So, let Mahama wisely react himself to whatever interactions J.J. initiates towards him. I think President Mahama is mature enough to indicate whether, or not, J.J. is an impediment to his governance. We should not be the ones telling President Mahama what he feels about the former President’s interactions with him. At worst, ours should be just conjecturing. We should not attach any demeaning, insulting, morale-degrading conditions to any such conjecturing to ensnare the President to fail whichever way he turns. The cost to the Nation far outweighs the transient Political euphoria that the President’s foes may gain for using that trap on him. And given that their own performance, should the President’s foes be helped by such trap to eventually win the Presidency, may not guarantee our deliverance, the pain our folks suffer for any avoidable gap in the President’s performance now could not be justified.
We have to recognize that when the same tactics were used on the Late President Mills, it allured him to try so hard to prove his own man, going to excruciating ends to detach himself from J.J., that he missed the essence of very crucial initiatives, rendering him almost ineffective.
It just so happened that President Mills would have to, totally, ignore any suggestion that J.J. offered, just so people would acknowledge the Late President was not J.J.'s poodle.
However, in spite of his widely detested demeanor in voicing his opinions, and the fact that we would not like to give him credit for many things, there were very important issues that J.J. pointed out that, had the late President heeded, could have helped him leave a stronger legacy and Ghana much better off. At least, the NPP flagbearer might not have had enough reason to call him "Professor Do-little".
So, President Mahama must beware of those who seem to be emboldening him to plug his ears to J.J., the founding father of their Party. J.J.'s “boom-boom” message delivery may not be very welcomed to many. But sometimes his message could be right on the money regarding the issue at stake, especially, when it comes to the inner-workings of their Party.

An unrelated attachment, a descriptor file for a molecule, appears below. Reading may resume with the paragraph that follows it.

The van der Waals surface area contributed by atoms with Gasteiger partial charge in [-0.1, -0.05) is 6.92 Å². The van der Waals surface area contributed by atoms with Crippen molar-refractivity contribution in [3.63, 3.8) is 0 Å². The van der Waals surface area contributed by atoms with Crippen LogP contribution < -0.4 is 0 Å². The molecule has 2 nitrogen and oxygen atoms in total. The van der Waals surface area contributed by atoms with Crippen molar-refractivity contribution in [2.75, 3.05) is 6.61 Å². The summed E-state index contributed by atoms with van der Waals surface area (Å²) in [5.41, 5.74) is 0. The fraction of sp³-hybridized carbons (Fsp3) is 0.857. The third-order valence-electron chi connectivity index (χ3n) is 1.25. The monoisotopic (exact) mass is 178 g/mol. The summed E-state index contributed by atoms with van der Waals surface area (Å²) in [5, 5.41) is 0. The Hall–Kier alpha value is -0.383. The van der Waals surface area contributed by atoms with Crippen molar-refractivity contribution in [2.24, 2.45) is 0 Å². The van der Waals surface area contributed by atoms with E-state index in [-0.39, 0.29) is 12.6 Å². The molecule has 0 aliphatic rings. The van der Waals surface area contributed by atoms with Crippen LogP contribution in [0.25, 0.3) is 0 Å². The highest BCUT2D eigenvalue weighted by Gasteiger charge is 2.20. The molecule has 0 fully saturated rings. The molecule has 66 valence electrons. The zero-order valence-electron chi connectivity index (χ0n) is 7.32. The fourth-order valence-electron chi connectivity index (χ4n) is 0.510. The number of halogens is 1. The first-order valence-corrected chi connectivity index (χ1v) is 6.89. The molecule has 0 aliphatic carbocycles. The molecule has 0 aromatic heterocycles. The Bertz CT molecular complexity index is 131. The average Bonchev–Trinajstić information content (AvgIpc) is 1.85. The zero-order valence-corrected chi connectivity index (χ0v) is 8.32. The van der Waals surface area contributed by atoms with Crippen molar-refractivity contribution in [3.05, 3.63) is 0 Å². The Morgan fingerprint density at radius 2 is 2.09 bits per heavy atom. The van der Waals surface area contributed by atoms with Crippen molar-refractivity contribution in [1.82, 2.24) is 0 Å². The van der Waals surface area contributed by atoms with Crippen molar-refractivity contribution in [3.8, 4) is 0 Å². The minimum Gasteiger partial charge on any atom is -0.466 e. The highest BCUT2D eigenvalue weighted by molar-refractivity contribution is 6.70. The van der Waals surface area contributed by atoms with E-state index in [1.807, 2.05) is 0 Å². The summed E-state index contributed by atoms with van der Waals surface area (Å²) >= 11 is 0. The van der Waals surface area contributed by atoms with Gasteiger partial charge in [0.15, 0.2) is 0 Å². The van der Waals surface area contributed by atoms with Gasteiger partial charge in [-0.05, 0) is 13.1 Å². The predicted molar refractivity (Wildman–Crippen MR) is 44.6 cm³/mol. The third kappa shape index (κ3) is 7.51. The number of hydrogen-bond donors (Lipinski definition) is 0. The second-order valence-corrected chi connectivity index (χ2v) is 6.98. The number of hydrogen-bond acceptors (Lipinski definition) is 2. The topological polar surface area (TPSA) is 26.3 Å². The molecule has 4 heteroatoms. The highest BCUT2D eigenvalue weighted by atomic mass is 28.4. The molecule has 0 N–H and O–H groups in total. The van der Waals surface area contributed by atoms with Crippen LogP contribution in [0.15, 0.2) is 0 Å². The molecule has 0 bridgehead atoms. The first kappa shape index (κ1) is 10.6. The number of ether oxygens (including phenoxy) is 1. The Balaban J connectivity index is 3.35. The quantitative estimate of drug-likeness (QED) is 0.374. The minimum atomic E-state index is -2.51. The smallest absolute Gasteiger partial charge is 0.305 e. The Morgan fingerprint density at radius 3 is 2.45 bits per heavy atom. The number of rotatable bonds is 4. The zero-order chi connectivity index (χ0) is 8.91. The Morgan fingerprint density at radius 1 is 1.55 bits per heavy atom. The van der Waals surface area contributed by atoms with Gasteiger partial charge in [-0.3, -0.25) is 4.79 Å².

For example, Had Mills watched out for the "greedy bastards" in their own Party that J.J. had been howling about, we might not have ended up with the numerous Woyomegates that kept popping up to mar his Presidency, tainting it with probable Corruption of “gargantuan” dimensions. It wasn’t only J.J. that might have noticed the peril lurking around. But he might have been the one with the loudest, stentorian voice to yell it out. While preserving our own dignity and craving for others to hail us as towering and domineering, sometimes, we would have to stoop to succeed.
This advice is a non-Partisan one to help ensure our new President focuses on giving his all to salvage what is left of Ghana, even as he uncomfortably deals with the likelihood of losing the Presidency to Nana Akufo-Addo in December.
So, for President Mahama, I would leave these two Akan Proverbs to ponder over: 1). "Se wofa wansena ho abufuo a, wobere wokuro" --(literally translated as: If you become obsessively annoyed at the fly, you prick your own wound); and
2). "Se wotan Okwaduo a, na w'ayi n'amirika"--(which could also be literally translated as: If you hate the Duiker, you still cannot deny it the credit of possessing great Speed.)
A word to the wise is enough, the sages say. Oh, by the way, I remember an old childhood friend of mine rendering this attribution of the sages’ as: "A word to the wise in the North" --no punt intended.
Long Live Ghana!!